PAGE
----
Hollow Knight is kept engaging not just by its combat encounters but by the energy and momentum of moving around its varied and compelling world.
Take a measured approach to both combat and exploration and Hollow Knight's challenges begin to feel surmountable.
What makes a world enjoyable in Kingdom Hearts? I explore that question in the context of Kingdom Hearts III.
With a lovable cast and a tone that skillfully moves from lighthearted fun to the frightening consequences of shoving down our most difficult emotions, Ikenfell conveys a compelling narrative that establishes a believable magical world.
I picked up Kingdom Hearts III expecting to play it on my own. But when my child saw some familiar Disney faces, this game became a father/child project that's been a blast to experience as a team.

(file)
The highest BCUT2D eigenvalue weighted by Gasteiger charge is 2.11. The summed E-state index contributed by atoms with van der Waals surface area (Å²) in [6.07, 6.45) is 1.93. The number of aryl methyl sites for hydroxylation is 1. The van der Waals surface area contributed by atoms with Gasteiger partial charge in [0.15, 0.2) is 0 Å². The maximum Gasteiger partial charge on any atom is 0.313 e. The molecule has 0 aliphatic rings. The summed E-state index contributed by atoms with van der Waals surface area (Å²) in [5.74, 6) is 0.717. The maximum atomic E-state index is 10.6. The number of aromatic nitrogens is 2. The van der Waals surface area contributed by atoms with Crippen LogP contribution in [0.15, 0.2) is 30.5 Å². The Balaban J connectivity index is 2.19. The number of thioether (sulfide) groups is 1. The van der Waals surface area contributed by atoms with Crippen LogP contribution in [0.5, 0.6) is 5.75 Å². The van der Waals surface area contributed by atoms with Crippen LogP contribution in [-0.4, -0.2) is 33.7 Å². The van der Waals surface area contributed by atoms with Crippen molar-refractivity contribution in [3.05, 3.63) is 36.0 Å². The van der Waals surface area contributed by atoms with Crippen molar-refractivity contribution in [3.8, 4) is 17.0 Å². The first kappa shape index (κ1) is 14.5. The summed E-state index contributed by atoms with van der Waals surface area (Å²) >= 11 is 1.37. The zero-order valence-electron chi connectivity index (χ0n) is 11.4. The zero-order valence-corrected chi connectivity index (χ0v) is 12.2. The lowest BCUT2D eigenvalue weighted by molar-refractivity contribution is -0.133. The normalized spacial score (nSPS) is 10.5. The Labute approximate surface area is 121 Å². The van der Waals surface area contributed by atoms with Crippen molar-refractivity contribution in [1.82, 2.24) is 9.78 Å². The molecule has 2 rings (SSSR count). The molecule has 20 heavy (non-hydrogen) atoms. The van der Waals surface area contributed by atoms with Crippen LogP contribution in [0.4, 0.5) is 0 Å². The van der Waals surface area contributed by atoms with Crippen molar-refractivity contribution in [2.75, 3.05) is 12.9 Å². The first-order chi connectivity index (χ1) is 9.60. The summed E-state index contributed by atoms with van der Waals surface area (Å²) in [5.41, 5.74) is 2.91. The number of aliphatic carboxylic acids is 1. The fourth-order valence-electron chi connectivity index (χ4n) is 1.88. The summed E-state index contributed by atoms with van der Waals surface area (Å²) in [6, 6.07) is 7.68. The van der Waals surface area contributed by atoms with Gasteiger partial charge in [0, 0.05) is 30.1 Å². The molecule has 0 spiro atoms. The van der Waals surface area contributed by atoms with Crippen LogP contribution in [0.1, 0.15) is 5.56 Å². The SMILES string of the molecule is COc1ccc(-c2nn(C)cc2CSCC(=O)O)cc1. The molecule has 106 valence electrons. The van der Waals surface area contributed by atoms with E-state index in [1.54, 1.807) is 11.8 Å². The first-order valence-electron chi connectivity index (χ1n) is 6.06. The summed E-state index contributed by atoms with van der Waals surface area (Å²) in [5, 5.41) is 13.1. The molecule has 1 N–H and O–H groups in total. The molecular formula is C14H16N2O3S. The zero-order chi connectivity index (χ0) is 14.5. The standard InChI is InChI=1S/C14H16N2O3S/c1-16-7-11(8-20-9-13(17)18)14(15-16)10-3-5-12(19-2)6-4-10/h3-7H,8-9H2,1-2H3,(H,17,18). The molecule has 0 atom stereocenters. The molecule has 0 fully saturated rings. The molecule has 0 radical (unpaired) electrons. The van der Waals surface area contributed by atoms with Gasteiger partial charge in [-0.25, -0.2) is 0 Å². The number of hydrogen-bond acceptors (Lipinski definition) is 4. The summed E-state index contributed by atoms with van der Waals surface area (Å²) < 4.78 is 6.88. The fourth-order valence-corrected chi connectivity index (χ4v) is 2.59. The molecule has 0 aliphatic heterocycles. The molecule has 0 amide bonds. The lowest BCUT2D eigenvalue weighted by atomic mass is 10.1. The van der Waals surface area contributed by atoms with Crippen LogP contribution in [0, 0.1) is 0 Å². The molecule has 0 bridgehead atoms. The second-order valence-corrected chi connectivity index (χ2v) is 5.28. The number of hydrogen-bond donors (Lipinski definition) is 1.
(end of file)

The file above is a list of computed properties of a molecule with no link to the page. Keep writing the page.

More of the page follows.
An hour or more in, I was worried that Ikenfell's combat was going to be too simple for my personal preferences, but once the game feels confident that you get the basic concepts it begins to ramp up the complexity in meaningful ways.
I've often read a sentiment from game developers that it is essentially a miracle anytime a video game is shipped. My experience helped me to have a deeper understanding of how true that is, but it also showed me how satisfying it can be to work on a game.
I expected to try out Pioneers of Olive Town and play another game that was clearly outclassed by Stardew Valley. Instead, I was pleasantly surprised by a game that doesn't quite surpass what other farming sims are bringing to the table but at least catches up to them.